Events That Can Increase Your Chances of Being Inspected
The EPA conducted about 800 SPCC inspections in 2012. Some of those inspections were part of EPA’s targeted enforcement outreach program, and some were part of routine compliance monitoring. There is little a facility could do to avoid getting on those lists, however there are a few incidents that will increase a facility’s chance of getting inspected by the feds.
A spill event. This is a no-brainer. If your facility spills, you can bet the EPA will put you on EPA’s hit list for inspections.
Referrals. The EPA will often get a “heads up” from state or local authorities about a facility’s activities. So, if your state or local environmental agencies are poking around, it would behoove your facility to be prepared for a federal visit, too.
EPA’s SPCC regulation affects over 630,000 facilities. Is yours one? Download your EHS Essentials Kit—SPCC Plan Compliance now for all the tools you need to be in compliance. Download Now
Facility incidents. Maybe your facility doesn’t have a spill event, but it is involved in a fire or some other accident that brings attention to your operations. This is another trigger that will cause a visit from EPA’s OEM.
You’re a Tier I or Tier II facility. The EPA spends the majority of its time and resources inspecting the highest risk facilities. But that doesn’t mean the little guys are totally off the hook. To reduce burden to the lower-risk facilities, a few years ago the EPA revised the SPCC rule and tiered the program. The big advantage of falling into the simpler Tier I or Tier II category is that the plans of those facilities don’t need professional engineer (PE) certification. The EPA wants to know that the tier program is working and therefore is keeping them on their inspection radar to be sure the Tier I and Tier II qualified-facilities are following the rules.
To find out if your facility falls into the tier program, see this Advisor infographic.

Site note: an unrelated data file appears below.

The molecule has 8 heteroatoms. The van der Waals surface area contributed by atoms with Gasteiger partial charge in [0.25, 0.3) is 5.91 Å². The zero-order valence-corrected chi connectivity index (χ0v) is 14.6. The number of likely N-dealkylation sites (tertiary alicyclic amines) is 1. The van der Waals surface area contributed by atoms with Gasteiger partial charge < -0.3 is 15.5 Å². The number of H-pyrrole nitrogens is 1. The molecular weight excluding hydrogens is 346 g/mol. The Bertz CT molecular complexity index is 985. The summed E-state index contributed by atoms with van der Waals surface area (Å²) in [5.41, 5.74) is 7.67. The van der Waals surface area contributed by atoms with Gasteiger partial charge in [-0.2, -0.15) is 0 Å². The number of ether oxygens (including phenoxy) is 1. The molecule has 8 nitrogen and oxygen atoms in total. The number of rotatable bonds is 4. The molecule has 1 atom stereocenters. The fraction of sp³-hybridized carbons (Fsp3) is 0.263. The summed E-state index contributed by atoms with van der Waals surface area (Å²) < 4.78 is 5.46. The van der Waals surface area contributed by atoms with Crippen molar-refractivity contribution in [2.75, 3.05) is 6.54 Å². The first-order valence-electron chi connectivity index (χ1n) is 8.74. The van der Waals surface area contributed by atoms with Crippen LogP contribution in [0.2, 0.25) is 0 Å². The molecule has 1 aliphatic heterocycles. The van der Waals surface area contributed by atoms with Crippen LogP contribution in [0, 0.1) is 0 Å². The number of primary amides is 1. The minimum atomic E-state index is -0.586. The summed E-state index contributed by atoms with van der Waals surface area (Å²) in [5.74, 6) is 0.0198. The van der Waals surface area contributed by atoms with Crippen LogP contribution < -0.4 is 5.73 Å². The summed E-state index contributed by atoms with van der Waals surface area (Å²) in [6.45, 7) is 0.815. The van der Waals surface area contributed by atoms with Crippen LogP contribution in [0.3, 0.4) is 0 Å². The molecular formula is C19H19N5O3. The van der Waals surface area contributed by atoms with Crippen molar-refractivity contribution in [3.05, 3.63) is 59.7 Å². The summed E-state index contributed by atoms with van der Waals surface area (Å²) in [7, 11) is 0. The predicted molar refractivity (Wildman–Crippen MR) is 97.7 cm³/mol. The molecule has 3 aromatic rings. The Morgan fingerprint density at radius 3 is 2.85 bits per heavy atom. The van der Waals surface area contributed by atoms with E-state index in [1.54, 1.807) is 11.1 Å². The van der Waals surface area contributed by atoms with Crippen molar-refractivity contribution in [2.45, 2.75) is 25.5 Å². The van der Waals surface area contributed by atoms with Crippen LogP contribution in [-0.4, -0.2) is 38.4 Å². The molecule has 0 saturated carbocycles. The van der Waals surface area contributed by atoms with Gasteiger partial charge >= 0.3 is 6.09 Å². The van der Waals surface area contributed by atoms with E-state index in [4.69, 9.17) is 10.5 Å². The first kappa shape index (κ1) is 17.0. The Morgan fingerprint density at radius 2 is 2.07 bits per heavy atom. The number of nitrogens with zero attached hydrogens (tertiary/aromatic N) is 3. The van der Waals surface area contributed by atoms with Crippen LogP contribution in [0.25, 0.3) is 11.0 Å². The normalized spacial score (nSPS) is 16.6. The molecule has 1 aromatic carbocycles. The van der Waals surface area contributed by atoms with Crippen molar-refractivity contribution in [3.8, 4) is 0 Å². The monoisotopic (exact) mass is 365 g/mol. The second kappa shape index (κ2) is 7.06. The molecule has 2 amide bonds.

At the conference, one attendee asked if inspectors from other EPA programs ever tip off the OEM office about potential violators. The EPA said that although it is not common practice, they do consider other inspectors to be the eyes and ears for the EPA and this assistance is incorporated into enforcement targeting programs.
Common Administrative Violations
- No SPCC Plan. This is most common with smaller facilities and farms. Keep in mind that a regulated facility that gets caught without a Plan at all has a slim chance of getting out of this violation. To find out if your facility requires an SPCC Plan, see this Advisor article.
- Not counting animal fats and vegetable oils and biodiesel as “oil.” SPCC regulations at 40 CFR 112 include petroleum oils as well as many nonpetroleum oils. For more information on SPCC regulated nonpetroleum oils, see this popular Advisor article.
- No PE Certification or stamp on the SPCC Plan. Believe it or not, the EPA shared a story where a non-PE was caught certifying plans (fake stamp and all). Be sure to check out the license of the PE certifying your SPCC plans if you are not self-certifying.
- No records. The EPA said it was really common to hear facilities say that they inspect tanks regularly but don’t write them down. SPCC regulations require facilities to keep visual inspection records for 3 years.
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Most Common SPCC Violations—Nonproduction Facilities
Many of the typical violations found at nonproduction facilities involve improper secondary containment. Here are a few the EPA talked about at the conference.
- No containment for oil storage tanks.
- Grossly inadequate containment.
- Small containers (mostly 55-gallon drums) stored too close or right next to storm drains.
- No general containment for nonloading rack transfer areas.
- Corroded containment.
- No inspections of interstice for double-walled tanks.
- The double-walled tank itself does not address all SPCC requirements. This includes general containment for transfers and vent overfills and tank inspection requirements for interstice documented in the plan.
- No sized containment for loading racks.
See tomorrow’s Advisor for more common SPCC violations and what to expect from an SPCC inspection from the EPA.